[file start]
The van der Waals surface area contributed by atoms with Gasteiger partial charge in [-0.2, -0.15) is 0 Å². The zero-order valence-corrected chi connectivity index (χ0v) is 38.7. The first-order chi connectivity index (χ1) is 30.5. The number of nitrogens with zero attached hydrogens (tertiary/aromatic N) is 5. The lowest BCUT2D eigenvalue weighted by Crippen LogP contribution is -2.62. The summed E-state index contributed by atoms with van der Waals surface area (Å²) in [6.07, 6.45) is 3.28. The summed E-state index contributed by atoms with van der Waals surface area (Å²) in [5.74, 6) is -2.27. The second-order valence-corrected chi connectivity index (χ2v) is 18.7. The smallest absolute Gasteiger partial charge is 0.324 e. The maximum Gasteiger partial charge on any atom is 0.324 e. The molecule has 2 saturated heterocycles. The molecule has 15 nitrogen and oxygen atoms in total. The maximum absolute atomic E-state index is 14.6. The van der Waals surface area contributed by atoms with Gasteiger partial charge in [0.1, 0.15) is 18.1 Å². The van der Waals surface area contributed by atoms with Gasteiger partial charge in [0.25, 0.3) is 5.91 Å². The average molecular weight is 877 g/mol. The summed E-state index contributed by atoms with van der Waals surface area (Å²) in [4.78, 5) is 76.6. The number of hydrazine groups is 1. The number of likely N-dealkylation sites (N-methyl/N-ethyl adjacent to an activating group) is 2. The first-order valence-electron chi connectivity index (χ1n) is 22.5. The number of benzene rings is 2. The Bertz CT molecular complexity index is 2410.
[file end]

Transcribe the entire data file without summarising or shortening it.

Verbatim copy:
The van der Waals surface area contributed by atoms with Gasteiger partial charge in [-0.2, -0.15) is 0 Å². The zero-order valence-corrected chi connectivity index (χ0v) is 38.7. The first-order chi connectivity index (χ1) is 30.5. The number of nitrogens with zero attached hydrogens (tertiary/aromatic N) is 5. The lowest BCUT2D eigenvalue weighted by Crippen LogP contribution is -2.62. The summed E-state index contributed by atoms with van der Waals surface area (Å²) in [6.07, 6.45) is 3.28. The summed E-state index contributed by atoms with van der Waals surface area (Å²) in [5.74, 6) is -2.27. The second-order valence-corrected chi connectivity index (χ2v) is 18.7. The smallest absolute Gasteiger partial charge is 0.324 e. The maximum Gasteiger partial charge on any atom is 0.324 e. The molecule has 2 saturated heterocycles. The molecule has 15 nitrogen and oxygen atoms in total. The maximum absolute atomic E-state index is 14.6. The van der Waals surface area contributed by atoms with Gasteiger partial charge in [0.1, 0.15) is 18.1 Å². The van der Waals surface area contributed by atoms with Gasteiger partial charge in [0.25, 0.3) is 5.91 Å². The average molecular weight is 877 g/mol. The summed E-state index contributed by atoms with van der Waals surface area (Å²) in [4.78, 5) is 76.6. The number of hydrazine groups is 1. The number of likely N-dealkylation sites (N-methyl/N-ethyl adjacent to an activating group) is 2. The first-order valence-electron chi connectivity index (χ1n) is 22.5. The number of benzene rings is 2. The Bertz CT molecular complexity index is 2410.